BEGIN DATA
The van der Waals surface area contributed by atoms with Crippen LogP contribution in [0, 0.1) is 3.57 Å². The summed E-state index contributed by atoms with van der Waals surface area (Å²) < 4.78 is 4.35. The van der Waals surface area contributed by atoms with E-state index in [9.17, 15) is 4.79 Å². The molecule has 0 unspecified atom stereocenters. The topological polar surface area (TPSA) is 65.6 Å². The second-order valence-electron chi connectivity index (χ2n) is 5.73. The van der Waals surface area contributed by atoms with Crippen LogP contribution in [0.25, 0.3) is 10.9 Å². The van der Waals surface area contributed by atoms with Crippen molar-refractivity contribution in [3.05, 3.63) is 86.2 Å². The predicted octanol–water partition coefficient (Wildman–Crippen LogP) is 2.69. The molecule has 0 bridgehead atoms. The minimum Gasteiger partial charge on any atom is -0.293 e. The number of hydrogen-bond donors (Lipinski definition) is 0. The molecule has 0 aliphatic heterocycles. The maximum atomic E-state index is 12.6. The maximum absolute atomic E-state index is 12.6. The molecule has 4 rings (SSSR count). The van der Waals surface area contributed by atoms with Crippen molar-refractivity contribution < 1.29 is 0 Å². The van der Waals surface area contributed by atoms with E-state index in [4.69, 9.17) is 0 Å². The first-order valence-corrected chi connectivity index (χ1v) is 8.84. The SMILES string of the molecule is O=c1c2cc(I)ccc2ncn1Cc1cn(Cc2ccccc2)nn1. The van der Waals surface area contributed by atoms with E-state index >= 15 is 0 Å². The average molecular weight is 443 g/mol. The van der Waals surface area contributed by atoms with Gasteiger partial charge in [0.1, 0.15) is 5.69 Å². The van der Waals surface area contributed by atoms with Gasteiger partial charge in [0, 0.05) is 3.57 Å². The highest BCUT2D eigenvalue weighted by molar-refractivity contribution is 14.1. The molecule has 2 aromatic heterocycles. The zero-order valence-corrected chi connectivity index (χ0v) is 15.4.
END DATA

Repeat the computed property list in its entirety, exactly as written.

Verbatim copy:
The van der Waals surface area contributed by atoms with Crippen LogP contribution in [0, 0.1) is 3.57 Å². The summed E-state index contributed by atoms with van der Waals surface area (Å²) < 4.78 is 4.35. The van der Waals surface area contributed by atoms with E-state index in [9.17, 15) is 4.79 Å². The molecule has 0 unspecified atom stereocenters. The topological polar surface area (TPSA) is 65.6 Å². The second-order valence-electron chi connectivity index (χ2n) is 5.73. The van der Waals surface area contributed by atoms with Crippen LogP contribution in [0.25, 0.3) is 10.9 Å². The van der Waals surface area contributed by atoms with Crippen molar-refractivity contribution in [3.05, 3.63) is 86.2 Å². The predicted octanol–water partition coefficient (Wildman–Crippen LogP) is 2.69. The molecule has 0 bridgehead atoms. The minimum Gasteiger partial charge on any atom is -0.293 e. The number of hydrogen-bond donors (Lipinski definition) is 0. The molecule has 0 aliphatic heterocycles. The maximum atomic E-state index is 12.6. The maximum absolute atomic E-state index is 12.6. The molecule has 4 rings (SSSR count). The van der Waals surface area contributed by atoms with Crippen molar-refractivity contribution < 1.29 is 0 Å². The van der Waals surface area contributed by atoms with E-state index in [4.69, 9.17) is 0 Å². The first-order valence-corrected chi connectivity index (χ1v) is 8.84. The SMILES string of the molecule is O=c1c2cc(I)ccc2ncn1Cc1cn(Cc2ccccc2)nn1. The van der Waals surface area contributed by atoms with E-state index >= 15 is 0 Å². The average molecular weight is 443 g/mol. The van der Waals surface area contributed by atoms with Gasteiger partial charge in [0.1, 0.15) is 5.69 Å². The van der Waals surface area contributed by atoms with Gasteiger partial charge in [0, 0.05) is 3.57 Å². The highest BCUT2D eigenvalue weighted by molar-refractivity contribution is 14.1. The molecule has 2 aromatic heterocycles. The zero-order valence-corrected chi connectivity index (χ0v) is 15.4.